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FBO (First-Day Box Office forecast): An explainer

FBO (First-Day Box Office forecast): An explainer

FBO (First-Day Box Office forecast): An explainer

In this explainer, we answer 12 frequently-asked questions related to the Ormax Cinematix parameter FBO (First-Day Box Office), a forecast of box office opening of new films across nine languages
Published on June 26, 2023   •   5 mins read
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By Our Insights Desk

  • FBO (First-Day Box Office) forecast is the principal reporting parameter in our campaign tracking and forecasting tool for the theatrical business, Ormax Cinematix
  • In this explainer, we answer 12 questions we are frequently asked, by current and potential Ormax Cinematix subscribers, in relation to FBO

Launched in 2010, Ormax Cinematix is our campaign tracking and forecasting product for theatrical film releases. In 2012, we started forecasting the first-day box office (a parameter called FBO) in Ormax Cinematix, which has since then been a subject of much discussion in the Indian film industry. The product now runs across nine major languages, with more than 750 films being tracked every year.

Both current and potential subscribers of Ormax Cinematix have several questions related to FBO in particular. This post covers 12 such frequently-asked questions. We understand that you may have other queries too. We will be happy to connect with you and answer them.

1. How do you forecast the box office opening of films?
Ormax Cinematix (OCX) uses primary consumer research, conducted everyday through the year using online and telephonic research, to collect audience data on all films (across nine languages) that have an active pre-release campaign running at any point of time. This data is reported as three parameters: Buzz, Reach & Appeal. OCX’s FBO (First-Day Box Office) Model is a statistical tool that combines audience data (Buzz, Reach & Appeal) with distribution inputs (release scale, multiplex showcasing, Average Ticket Price, etc.) and extrinsic variables such as holidays, festive periods, cricket, IPL, etc., to forecast the first-day box office of all films at a daily level, leading up to the final FBO on the day of a film’s release.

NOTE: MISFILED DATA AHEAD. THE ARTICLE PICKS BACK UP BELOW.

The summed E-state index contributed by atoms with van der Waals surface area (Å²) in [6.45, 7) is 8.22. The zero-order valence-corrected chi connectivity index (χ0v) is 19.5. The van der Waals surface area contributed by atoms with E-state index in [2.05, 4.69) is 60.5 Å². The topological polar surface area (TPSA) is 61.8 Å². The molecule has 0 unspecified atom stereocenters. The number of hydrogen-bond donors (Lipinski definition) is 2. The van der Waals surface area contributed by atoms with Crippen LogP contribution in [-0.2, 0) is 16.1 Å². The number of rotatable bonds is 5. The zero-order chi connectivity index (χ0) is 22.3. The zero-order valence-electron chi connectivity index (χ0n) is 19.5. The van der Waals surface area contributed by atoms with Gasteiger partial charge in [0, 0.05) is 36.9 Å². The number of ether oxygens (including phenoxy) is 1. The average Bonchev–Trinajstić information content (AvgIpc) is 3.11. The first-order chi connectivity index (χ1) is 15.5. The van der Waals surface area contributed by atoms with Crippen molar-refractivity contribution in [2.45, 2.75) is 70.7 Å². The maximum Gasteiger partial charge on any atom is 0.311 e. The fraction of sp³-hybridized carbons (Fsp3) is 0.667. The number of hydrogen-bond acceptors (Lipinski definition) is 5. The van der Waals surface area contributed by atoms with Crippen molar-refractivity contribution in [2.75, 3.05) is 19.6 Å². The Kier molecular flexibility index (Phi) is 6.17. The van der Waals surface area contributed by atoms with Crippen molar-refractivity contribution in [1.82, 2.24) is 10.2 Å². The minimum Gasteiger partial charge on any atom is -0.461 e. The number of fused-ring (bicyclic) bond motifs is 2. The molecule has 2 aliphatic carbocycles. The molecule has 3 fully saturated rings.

2. How many subscribers does OCX currently have?
OCX subscriptions are available in various user-friendly packages. We encourage annual subscriptions, for continuity of data and understanding. However, some producers also avail subscriptions only for individual film campaigns. Subscription is available for single languages, as well as for language combinations. In the last 12 months, 31 producers/studios/companies have subscribed to OCX in one of these forms.

3. What measure do you use for box office?
Based on industry feedback, we use Gross box office as the measure for the four South languages (Tamil, Telugu, Kannada & Malayalam), and Nett box office for the other five languages (Hindi, Hollywood, Marathi, Punjabi & Bengali).

4. When does a film start getting reported in OCX? Are all films reported?
All major releases across nine languages are reported in OCX, including their FBO, once they are in “active campaign” stage, or from eight weeks before release (i.e., Wk -7 onwards, with Wk 0 being the week of release), whichever is later. The definition of active campaign varies by language, and we will be happy to share it offline. Whether a film is reported in OCX or not is not dependent on whether the producer/studio releasing the film is an OCX subscriber or not. Subscribing to OCX will not influence inclusion (or exclusion) of your film from OCX, or its FBO, in any way.

5. How do you define accuracy? What is your current accuracy level?
Accuracy of FBO is defined as 100 minus the sum of absolute deviations in FBO vs. actual first-day box office across all films, as a percentage of the cumulative first-day box office of these films. For example, if film X’s FBO was 10 Cr and its actual first-day box office was 11 Cr, its accuracy will be 100-(11-10)/11% = 91%. The chart below showcases the operating FBO accuracy across the nine OCX languages over the last 12 months.


6. Your forecast for a recent big release was significantly different from its actual opening. How is the accuracy so high then?